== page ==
HC Deb 11 April 1893 vol 11 cc12-4

I beg to ask the Chief Secretary to the Lord Lieutenant of Ireland whether his attention has been called to the case of James Farrell, who was tried by a jury at the recent Assizes for the County Kildare, on a charge of resisting the Sheriffs' officers when executing a decree of the County Court, and was acquitted by the jury; is he aware that the presiding Judge, Mr. Justice Harrison, told them that such a verdict was a perversion of justice, and disastrous and disgraceful to the country; and whether, having regard to the above facts, the Irish Government will consider the propriety of applying the provisions of "The Criminal Law Procedure (Ireland) Act, 1887," to the County Kildare?

MR. BODKIN (Roscommon, N.)

Is it the fact that the same Judge, during the last Administration, advised a certain portion of the inhabitants of County Gal-way to resort to lynch law? Is the Judge or the jury the tribunal to decide the innocence or guilt of a prisoner?


I am not aware whether it was Mr. Justice Harrison who made remarks, which I faintly remember, about lynch law in Galway. I am aware of the case of James Farrell, and also that Judge Harrison made use of the observations mentioned. As regards the last paragraph of the question, the hon. Member appears to have overlooked the address of the Lord Chief Baron to the Grand Jury on the opening of the Kildare Spring Assizes, on which occasion he referred to the fact that there were only 13 cases included in the County Inspector's Return of specially reported offences since the last previous Assizes. The Lord Chief Baron observed that this was a very small number for a county such as Kildare, and especially one adjoining the Metropolitan County, and his Lordship further observed that what particularly impressed him in connection with this Return was that practically in every serious case comprised in it the persons accused had been made amenable to justice.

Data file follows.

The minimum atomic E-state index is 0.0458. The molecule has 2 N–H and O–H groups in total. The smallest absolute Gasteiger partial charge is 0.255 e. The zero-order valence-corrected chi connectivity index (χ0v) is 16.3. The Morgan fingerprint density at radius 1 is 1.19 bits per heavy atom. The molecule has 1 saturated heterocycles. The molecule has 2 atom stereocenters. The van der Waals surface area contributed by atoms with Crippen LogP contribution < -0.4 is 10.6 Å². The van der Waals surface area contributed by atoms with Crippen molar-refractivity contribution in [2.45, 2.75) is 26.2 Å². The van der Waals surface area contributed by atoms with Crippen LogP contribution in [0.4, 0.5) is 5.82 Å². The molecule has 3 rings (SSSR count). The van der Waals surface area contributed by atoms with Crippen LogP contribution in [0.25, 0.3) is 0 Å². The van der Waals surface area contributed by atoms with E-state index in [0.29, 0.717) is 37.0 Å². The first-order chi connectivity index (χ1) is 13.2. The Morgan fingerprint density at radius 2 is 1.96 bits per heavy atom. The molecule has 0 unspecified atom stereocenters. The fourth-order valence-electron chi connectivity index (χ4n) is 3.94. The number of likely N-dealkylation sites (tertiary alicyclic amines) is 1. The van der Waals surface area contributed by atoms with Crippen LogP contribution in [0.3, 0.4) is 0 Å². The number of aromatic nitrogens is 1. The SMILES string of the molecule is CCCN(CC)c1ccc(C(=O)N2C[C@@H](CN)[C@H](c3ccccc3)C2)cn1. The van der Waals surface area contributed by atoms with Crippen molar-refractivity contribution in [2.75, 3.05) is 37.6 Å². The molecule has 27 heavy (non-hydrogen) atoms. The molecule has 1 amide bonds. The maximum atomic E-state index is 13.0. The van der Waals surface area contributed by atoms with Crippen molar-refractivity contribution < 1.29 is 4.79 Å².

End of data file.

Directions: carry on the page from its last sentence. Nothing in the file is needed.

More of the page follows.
May I ask whether, as a matter of fact, the failure of justice on the part of the Kildare jury did not take place after the Charge of the Lord Chief Baron?


Yes, of course; the charge was to the Grand Jury. I am not prepared, without a fuller knowledge of the circumstances, to admit there was a failure of justice. With regard to the last paragraph of the question on the Paper, the remarks of the Chief Baron clearly show nothing could be more absurd than to apply the provisions of the Crimes Act to such a county as Kildare.

MR. T. D. SULLIVAN (Donegal, W.)

Arising out of the series of questions just asked by the hon. Member, I wish to ask you, Mr. Speaker, whether inquiries addressed to Ministers founded on newspaper reports of crime in Ireland, which cases presumably are being dealt with in the ordinary course of law, is not a deliberate waste of the time of the House?


That is a matter for the House to judge.